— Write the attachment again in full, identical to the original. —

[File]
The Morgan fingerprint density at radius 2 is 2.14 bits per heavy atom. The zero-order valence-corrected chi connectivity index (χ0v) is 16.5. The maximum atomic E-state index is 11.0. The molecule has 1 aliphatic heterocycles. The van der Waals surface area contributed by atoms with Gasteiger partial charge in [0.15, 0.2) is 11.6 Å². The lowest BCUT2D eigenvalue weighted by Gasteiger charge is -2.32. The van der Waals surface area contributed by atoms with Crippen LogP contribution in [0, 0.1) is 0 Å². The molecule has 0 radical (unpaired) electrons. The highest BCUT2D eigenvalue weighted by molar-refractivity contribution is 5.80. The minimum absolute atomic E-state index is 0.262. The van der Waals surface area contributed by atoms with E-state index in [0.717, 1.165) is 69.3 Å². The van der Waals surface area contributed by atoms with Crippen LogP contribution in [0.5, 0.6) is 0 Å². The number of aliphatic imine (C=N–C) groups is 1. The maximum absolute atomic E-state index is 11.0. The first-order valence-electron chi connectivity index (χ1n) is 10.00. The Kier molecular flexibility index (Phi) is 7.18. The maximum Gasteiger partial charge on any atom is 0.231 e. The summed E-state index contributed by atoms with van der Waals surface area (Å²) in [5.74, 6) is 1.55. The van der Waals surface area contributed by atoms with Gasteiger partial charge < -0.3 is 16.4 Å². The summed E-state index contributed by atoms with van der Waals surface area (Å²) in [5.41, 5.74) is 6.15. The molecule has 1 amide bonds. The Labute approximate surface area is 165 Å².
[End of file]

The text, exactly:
The Morgan fingerprint density at radius 2 is 2.14 bits per heavy atom. The zero-order valence-corrected chi connectivity index (χ0v) is 16.5. The maximum atomic E-state index is 11.0. The molecule has 1 aliphatic heterocycles. The van der Waals surface area contributed by atoms with Gasteiger partial charge in [0.15, 0.2) is 11.6 Å². The lowest BCUT2D eigenvalue weighted by Gasteiger charge is -2.32. The van der Waals surface area contributed by atoms with Crippen LogP contribution in [0, 0.1) is 0 Å². The molecule has 0 radical (unpaired) electrons. The highest BCUT2D eigenvalue weighted by molar-refractivity contribution is 5.80. The minimum absolute atomic E-state index is 0.262. The van der Waals surface area contributed by atoms with E-state index in [0.717, 1.165) is 69.3 Å². The van der Waals surface area contributed by atoms with Crippen LogP contribution in [0.5, 0.6) is 0 Å². The number of aliphatic imine (C=N–C) groups is 1. The maximum absolute atomic E-state index is 11.0. The first-order valence-electron chi connectivity index (χ1n) is 10.00. The Kier molecular flexibility index (Phi) is 7.18. The maximum Gasteiger partial charge on any atom is 0.231 e. The summed E-state index contributed by atoms with van der Waals surface area (Å²) in [5.74, 6) is 1.55. The van der Waals surface area contributed by atoms with Gasteiger partial charge < -0.3 is 16.4 Å². The summed E-state index contributed by atoms with van der Waals surface area (Å²) in [5.41, 5.74) is 6.15. The molecule has 1 amide bonds. The Labute approximate surface area is 165 Å².